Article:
Magazine article Gramophone

The Art of Vinyl: An Opera Box, a Picture Disc, New Artists and a Handful of Classic Reissues Reviewed by Peter Quantrill

Magazine article Gramophone

The Art of Vinyl: An Opera Box, a Picture Disc, New Artists and a Handful of Classic Reissues Reviewed by Peter Quantrill

Article excerpt

When Sony Classical announced a new Mozart/da Ponte cycle with the maverick Teodor Currentzis, all three operas were initially advertised with LP versions. Perhaps understandably, Figaro and Cost never made it to market on vinyl, but Sony has blown the budget on Don Giovanni, which retails at around 50 [pounds sterling]: a comparatively reasonable sum when you take into consideration the no-expense-spared production values. A matt black box has swanky if illegible black gloss titling. Inside are four 180gm LPs and a hefty booklet on thick, high-laminate paper, containing essays, synopsis and libretto in four languages.

As for the recording itself, on-stage microphones at the opera house in Perm catch every gasp and gabble and mutter --and on occasion some airy leggiero singing, especially from Kenneth Tarver as Don Ottavio--while from some Stygian depth beneath them, violins and oboe emerge distinct but distant. Hearing this, Walter Legge would have conniptions. A recent survey of LP buying habits found that a dismaying proportion of new LPs are bought and never played, destined to lean artlessly against coffee tables as cultural signifiers. This Don Giovanni may regrettably count among their number.

One sidebar of LP history that never took off in the classical world was the picture disc. Everyone from Manilow to Bananarama released their albums on limited-edition picture vinyl, but punk and metal bands went to town and came home again with apocalyptic fantasies in black and purple. The X-ray image of a lower spine and pelvis may appear tame by comparison, but the Warner Classics 'Record Store Day' release of Shostakovich's Second Cello Concerto, played at its premiere by Mstislav Rostropovich, is a boutique piece of gramophone history. 'Roentgenizdat' published bootleg recordings on discarded X-ray film. Wisdom holds that picture discs sound worse--the wax layer on top of the image is susceptible to damage--not such a problem with a serviceable, in-house mono recording.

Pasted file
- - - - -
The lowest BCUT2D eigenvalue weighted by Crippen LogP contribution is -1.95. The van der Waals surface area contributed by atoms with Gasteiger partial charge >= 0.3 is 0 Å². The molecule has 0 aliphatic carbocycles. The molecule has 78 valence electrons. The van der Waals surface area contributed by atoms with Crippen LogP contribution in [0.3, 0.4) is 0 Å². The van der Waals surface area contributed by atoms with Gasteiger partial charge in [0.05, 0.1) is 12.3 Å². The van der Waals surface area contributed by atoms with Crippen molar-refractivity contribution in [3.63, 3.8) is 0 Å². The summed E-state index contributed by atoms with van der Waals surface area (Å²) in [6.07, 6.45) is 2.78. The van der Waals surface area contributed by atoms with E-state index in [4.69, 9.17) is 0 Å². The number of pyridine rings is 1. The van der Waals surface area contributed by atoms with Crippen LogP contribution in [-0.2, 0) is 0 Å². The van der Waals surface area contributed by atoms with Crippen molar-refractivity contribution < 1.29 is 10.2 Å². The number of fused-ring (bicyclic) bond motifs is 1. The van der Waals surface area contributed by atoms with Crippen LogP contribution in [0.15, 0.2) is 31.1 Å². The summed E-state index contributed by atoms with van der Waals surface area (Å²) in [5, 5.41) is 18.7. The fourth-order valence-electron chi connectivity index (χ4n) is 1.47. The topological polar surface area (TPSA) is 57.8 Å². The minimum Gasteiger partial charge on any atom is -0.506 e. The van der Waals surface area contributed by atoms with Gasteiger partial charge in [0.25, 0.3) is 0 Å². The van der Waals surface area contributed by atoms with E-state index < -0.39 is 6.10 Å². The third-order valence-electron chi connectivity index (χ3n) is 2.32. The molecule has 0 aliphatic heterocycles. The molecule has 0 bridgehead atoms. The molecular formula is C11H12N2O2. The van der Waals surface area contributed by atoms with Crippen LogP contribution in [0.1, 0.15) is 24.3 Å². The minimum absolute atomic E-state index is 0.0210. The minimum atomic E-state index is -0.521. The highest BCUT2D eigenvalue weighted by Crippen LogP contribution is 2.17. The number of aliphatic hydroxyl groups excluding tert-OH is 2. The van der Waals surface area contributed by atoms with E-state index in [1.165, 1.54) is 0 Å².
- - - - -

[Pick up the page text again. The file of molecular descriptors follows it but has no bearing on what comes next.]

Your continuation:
Deserving more than ornamental status is Telarc's return to vinyl with the soundtrack recording of Tchaikovsky's The Nutcracker, originally recorded by the LSO and Sir Charles Mackerras for the 1986 film with designs by Maurice Sendak, and now reissued with the highly collectable catalogue number of TEL00001. As a further enticing, retro touch, the back cover is emblazoned with the company's old rider along the lines of 'This recording is so good it may blow up your hi-fi', which even in the early days of jittery and wallet-busting CD hardware I took to be a piece of canny marketing rather than a genuine warning. The performance itself challenges the LSO and Previn for top spot in my personal Nutcracker pantheon: effervescent, probably undanceable at points, with every brushstroke of Tchaikovsky's orchestration relished by both musicians and engineers.

After the DG reissue of Drumming (A/16), a new recording of Reich from LSO Live prompts me to observe how suited minimalism is to the LP carrier. Less because of the congruence of their hipster appeal than the almost-tangible presence of textures--wood, metal, string, and hands in the case of Clapping Music--that a well-pressed LP can deliver. The acoustic of LSO St Luke's lends just enough bloom to the LSO Percussion Ensemble without compromising the cumulative momentum of Sextet, making a fine complement to the much closer studio-engineered sound of the composer-led recording on Nonesuch.

Two new albums of piano music by Philip Glass present a study in contrasts. The '80th Anniversary Tribute' gathers material from several albums by Nicolas Horvath on the Grand Piano label, leading to awkward changes of acoustic and instrument from track to track. Horvath's touch is none too sensitive; even the gatefold is miscut. In every way, Vikingur Olafsson's new album of Etudes on DG is a classier production, ebbing and flowing without undue recourse to pedal. A DG reissue of the composer's Violin Concerto brings back one of the composer's most harmonically diverse and successful concert-hall works (coupled with the Concerto Grosso No 5 of Alfred Schnittke)--again, the pristine surfaces lend a beguiling sheen to the Vienna Philharmonic's backing, while Gidon Kremer's solo part benefits from a profile more sharply outlined than the original mastering for CD. …

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